Senior Perri Gross said over the years, her financial aid has become a struggle. The changes to the system concern her as she looks forward to graduate school because she said she feels it is getting more important to get a higher degree.
“When it comes to graduate school, I’m not sure if I’ll be as lucky,” she said. “It might be a struggle to pay tuition, or I might have to reconsider even going,” she said.
Eric Maguire, vice president of enrollment and communication at the college, said 22.6 percent of the 2011 incoming class received Pell Grants, compared to the 20.8 percent that received them in the 2010 incoming class.
While the Pell Grant program is now primarily focusing on maintaining the maximum loan of $5,550 as the costs of the program are running higher, it will still face financial troubles, even with $17 billion from the government.
Chitty said there is still a chance of Pell Grant cuts in 2012 budget talks to make up for the $1.3 billion deficit.
“There are a lot of lawmakers in Congress who would like to see the program modified,” she said. “That may mean lowering grant awards or changing eligibility standards in order to reduce the cost so that not as many people are eligible for the grant program.”
Hopson said the lack of subsidies and refined eligibility for the grants will “give students pause” when they are considering where to go for higher education. He said this will definitely have an impact on institutional enrollment.
“Those are red flags,” he said. “It all depends on personal circumstance, like if they know over the life of their graduate education there’s going to be an additional 10 to 13 thousand dollars added on to the life of their loan.”
He suggests students educate themselves on the new bill and how it will affect them.
“Students can empower themselves by engaging in the public policy process,” he said. “Our elected officials ask to hear about how their decisions impact students, so all they need to do is advocate for what they want.”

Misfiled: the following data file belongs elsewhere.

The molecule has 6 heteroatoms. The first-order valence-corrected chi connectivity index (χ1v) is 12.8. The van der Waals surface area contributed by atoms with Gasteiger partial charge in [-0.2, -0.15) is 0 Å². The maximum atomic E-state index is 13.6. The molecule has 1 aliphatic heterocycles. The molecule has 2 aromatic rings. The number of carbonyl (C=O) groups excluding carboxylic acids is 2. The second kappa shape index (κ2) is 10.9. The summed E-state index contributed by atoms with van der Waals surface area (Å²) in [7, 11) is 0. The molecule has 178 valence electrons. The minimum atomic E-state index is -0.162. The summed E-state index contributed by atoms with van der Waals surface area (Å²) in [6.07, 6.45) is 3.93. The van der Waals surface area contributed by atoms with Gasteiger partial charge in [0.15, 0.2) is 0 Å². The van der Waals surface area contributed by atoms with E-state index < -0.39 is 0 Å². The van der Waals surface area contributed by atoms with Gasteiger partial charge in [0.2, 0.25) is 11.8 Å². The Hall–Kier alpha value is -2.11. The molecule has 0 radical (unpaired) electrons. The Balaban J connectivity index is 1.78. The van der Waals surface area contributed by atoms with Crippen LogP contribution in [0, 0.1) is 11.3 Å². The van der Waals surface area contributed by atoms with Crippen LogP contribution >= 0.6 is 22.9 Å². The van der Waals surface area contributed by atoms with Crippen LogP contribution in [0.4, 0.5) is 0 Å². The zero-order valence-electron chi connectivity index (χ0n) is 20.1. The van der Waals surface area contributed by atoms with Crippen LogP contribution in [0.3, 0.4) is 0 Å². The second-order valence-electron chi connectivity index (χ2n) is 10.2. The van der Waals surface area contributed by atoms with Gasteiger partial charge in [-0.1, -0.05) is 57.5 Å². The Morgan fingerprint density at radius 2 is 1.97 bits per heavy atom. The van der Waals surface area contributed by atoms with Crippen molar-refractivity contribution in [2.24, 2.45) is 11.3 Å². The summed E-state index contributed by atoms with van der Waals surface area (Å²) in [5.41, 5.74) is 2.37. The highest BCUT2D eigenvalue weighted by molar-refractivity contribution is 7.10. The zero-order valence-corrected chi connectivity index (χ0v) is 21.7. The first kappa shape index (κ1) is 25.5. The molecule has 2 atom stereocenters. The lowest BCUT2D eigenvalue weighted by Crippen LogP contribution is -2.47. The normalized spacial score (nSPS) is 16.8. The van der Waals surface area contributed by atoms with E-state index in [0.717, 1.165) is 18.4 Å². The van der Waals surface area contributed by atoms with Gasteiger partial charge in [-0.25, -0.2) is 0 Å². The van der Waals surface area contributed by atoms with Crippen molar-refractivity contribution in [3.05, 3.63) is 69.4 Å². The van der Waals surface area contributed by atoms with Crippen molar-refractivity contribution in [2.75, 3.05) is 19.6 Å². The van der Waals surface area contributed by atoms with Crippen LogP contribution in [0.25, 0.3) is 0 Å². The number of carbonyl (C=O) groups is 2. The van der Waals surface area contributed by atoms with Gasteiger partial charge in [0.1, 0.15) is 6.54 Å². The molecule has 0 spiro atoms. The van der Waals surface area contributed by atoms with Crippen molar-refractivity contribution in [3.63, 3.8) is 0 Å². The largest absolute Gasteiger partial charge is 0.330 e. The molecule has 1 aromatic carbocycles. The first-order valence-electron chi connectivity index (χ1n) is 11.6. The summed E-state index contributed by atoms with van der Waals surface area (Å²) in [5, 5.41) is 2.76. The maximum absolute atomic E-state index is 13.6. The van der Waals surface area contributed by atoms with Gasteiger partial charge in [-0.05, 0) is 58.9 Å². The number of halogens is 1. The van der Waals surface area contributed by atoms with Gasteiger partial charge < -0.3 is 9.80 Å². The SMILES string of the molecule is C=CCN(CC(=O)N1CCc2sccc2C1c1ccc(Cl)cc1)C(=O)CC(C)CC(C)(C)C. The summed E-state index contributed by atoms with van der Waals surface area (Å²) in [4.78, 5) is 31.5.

Fortunately for currently enrolled graduate students, the elimination of the subsidized loans will not go into effect until the 2012-13 academic year.
Potentially, there are a number of ways the cost of the Pell Grant program could be reduced. Among the most likely are lowering the maximum amount of the award, lowering how many students get the award and limiting the awards to only the neediest of applicants and phasing out those who are wealthier.
Ellenberger said she plans to go to graduate school, and the elimination of the subsidized loans is something to take into consideration while applying.
“Giving grants to graduate students is an excellent idea, especially in a time where having a higher education is so important,” she said. “I know it would help me out greatly in being able to continue my education.”
Maguire said they have not seen evidence to show that students are looking for less expensive options, but in the future that may change.
“The funding that was recently approved fills a financial shortfall that the Pell Grant is expected to experience in the next couple of years, so in the short-term students should see little change, assuming there are no additional changes to legislation,” he said. “However, the long-term financial shortfalls that are anticipated for Pell Grants have yet to be addressed, so questions remain.”